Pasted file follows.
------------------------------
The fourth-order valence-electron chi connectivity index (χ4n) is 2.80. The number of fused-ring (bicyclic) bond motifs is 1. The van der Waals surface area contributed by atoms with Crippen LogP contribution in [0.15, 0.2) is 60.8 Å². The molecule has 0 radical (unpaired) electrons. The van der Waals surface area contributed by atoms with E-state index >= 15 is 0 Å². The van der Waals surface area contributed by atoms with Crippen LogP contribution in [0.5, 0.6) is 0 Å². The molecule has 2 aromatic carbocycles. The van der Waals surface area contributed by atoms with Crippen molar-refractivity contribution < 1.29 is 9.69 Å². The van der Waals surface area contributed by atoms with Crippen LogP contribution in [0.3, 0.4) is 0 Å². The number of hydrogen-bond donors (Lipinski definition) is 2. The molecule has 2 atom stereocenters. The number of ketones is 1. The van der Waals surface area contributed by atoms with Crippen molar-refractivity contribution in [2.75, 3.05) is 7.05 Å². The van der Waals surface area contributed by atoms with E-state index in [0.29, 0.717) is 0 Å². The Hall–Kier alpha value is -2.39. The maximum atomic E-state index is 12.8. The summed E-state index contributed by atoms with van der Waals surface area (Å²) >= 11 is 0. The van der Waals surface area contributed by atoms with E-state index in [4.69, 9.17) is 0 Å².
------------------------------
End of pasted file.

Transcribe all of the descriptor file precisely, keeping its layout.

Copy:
The fourth-order valence-electron chi connectivity index (χ4n) is 2.80. The number of fused-ring (bicyclic) bond motifs is 1. The van der Waals surface area contributed by atoms with Crippen LogP contribution in [0.15, 0.2) is 60.8 Å². The molecule has 0 radical (unpaired) electrons. The van der Waals surface area contributed by atoms with E-state index >= 15 is 0 Å². The van der Waals surface area contributed by atoms with Crippen LogP contribution in [0.5, 0.6) is 0 Å². The molecule has 2 aromatic carbocycles. The van der Waals surface area contributed by atoms with Crippen molar-refractivity contribution < 1.29 is 9.69 Å². The van der Waals surface area contributed by atoms with Crippen LogP contribution in [0.3, 0.4) is 0 Å². The number of hydrogen-bond donors (Lipinski definition) is 2. The molecule has 2 atom stereocenters. The number of ketones is 1. The van der Waals surface area contributed by atoms with Crippen molar-refractivity contribution in [2.75, 3.05) is 7.05 Å². The van der Waals surface area contributed by atoms with E-state index in [0.29, 0.717) is 0 Å². The Hall–Kier alpha value is -2.39. The maximum atomic E-state index is 12.8. The summed E-state index contributed by atoms with van der Waals surface area (Å²) >= 11 is 0. The van der Waals surface area contributed by atoms with E-state index in [4.69, 9.17) is 0 Å².